1 – What’s your latest book about?
Seven Forges is a sword and sorcery story about the clash of cultures between a vast and stagnant empire and a much smaller and very militant neighboring country. I hope it’s a story with depth and one that works on multiple levels but that’s for the readers to decide, not for me.
2 – Who’s your favorite author and/or what’s your favorite book?
Those are two different beasts for me. My favorite author of all time is Stephen King. There’s no one better at telling a story for me. My favorite novel of all time is A Prayer for Owen Meany. It’s brilliant. Then again, I've never read anything by John Irving that wasn't.
3 – What’s your favorite aspect of writing?
Creating lives and people and getting to know them through the course of a tale. My favorite part of the novel writing process is when the characters surprise me and that happens almost every time.
4 – Any good anecdotes about being a writer?
Lots of them. Here’s one that almost every writer can relate to. Sooner or later every writer gets at least one person who tries something like this: Person: I have a lot of good ideas for stories. Me: That’s great. You should write them. I look forward to reading them someday. Person: Well, I was thinking I could tell the ideas to you. Me: No thanks. I have too many ideas of my own. Person: Well, but if I told you my ideas, you could write them and we could share the profits. Me: Seriously I have way too many ideas of my own. Besides, your ideas are yours. If anyone is going to write those stories it should be you. Person: But I’m not a writer. I don’t have the time. Me: Make the time. Person: I don’t like writing, I just like having ideas. I’m an idea person. Me: I just don’t need to write your stories. I need to write mine. Person: What if I paid you? Me: You’d have to pay a lot. Person: How much? Me: For a novel? (Insert quote here. From there on the conversation normally dies.) Now what’s the funny part? The first time you see a newer author dealing with the exact same conversation.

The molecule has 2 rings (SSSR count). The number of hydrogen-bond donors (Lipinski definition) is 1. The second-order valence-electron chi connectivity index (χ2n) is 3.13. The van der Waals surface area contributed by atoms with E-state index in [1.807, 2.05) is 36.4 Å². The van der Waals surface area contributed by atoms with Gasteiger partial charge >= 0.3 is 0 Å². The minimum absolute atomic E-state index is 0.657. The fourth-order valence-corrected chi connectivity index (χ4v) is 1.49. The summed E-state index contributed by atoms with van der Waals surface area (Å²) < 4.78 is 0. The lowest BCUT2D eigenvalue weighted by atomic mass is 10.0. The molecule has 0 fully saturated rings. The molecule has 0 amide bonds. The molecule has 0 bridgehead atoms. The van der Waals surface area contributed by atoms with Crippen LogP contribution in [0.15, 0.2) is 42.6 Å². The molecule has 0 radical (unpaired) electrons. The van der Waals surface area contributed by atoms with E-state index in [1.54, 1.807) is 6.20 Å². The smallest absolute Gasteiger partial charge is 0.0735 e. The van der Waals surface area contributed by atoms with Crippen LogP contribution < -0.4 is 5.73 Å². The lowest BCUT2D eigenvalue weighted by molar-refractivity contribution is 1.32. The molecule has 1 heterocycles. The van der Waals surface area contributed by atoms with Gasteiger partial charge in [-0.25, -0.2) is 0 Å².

5 – What was the most helpful writing advice you've ever received?
Write the first draft in a rush. Wait a few weeks and then read it from the beginning. Get out your pen and start making changes.